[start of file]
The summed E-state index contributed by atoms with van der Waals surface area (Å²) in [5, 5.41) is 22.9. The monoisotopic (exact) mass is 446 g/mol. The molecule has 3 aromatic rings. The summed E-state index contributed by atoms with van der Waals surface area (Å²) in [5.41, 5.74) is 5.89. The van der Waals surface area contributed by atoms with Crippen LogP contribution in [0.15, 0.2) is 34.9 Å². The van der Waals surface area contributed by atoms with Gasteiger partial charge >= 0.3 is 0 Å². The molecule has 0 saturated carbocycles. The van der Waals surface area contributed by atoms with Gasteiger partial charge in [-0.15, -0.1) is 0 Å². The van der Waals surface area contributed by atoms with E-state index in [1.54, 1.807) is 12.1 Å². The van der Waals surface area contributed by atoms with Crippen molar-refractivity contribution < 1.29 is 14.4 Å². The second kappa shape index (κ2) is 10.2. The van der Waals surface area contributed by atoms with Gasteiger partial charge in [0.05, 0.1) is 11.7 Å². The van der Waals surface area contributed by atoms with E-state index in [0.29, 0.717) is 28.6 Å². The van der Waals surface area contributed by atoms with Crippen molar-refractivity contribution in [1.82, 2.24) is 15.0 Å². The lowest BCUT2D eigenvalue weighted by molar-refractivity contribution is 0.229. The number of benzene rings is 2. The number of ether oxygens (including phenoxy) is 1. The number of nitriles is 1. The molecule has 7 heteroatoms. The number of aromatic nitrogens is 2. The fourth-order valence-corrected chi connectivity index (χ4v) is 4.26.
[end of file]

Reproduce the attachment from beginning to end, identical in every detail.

The summed E-state index contributed by atoms with van der Waals surface area (Å²) in [5, 5.41) is 22.9. The monoisotopic (exact) mass is 446 g/mol. The molecule has 3 aromatic rings. The summed E-state index contributed by atoms with van der Waals surface area (Å²) in [5.41, 5.74) is 5.89. The van der Waals surface area contributed by atoms with Crippen LogP contribution in [0.15, 0.2) is 34.9 Å². The van der Waals surface area contributed by atoms with Gasteiger partial charge >= 0.3 is 0 Å². The molecule has 0 saturated carbocycles. The van der Waals surface area contributed by atoms with Gasteiger partial charge in [-0.15, -0.1) is 0 Å². The van der Waals surface area contributed by atoms with E-state index in [1.54, 1.807) is 12.1 Å². The van der Waals surface area contributed by atoms with Crippen molar-refractivity contribution < 1.29 is 14.4 Å². The second kappa shape index (κ2) is 10.2. The van der Waals surface area contributed by atoms with Gasteiger partial charge in [0.05, 0.1) is 11.7 Å². The van der Waals surface area contributed by atoms with E-state index in [0.29, 0.717) is 28.6 Å². The van der Waals surface area contributed by atoms with Crippen molar-refractivity contribution in [1.82, 2.24) is 15.0 Å². The lowest BCUT2D eigenvalue weighted by molar-refractivity contribution is 0.229. The number of benzene rings is 2. The number of ether oxygens (including phenoxy) is 1. The number of nitriles is 1. The molecule has 7 heteroatoms. The number of aromatic nitrogens is 2. The fourth-order valence-corrected chi connectivity index (χ4v) is 4.26.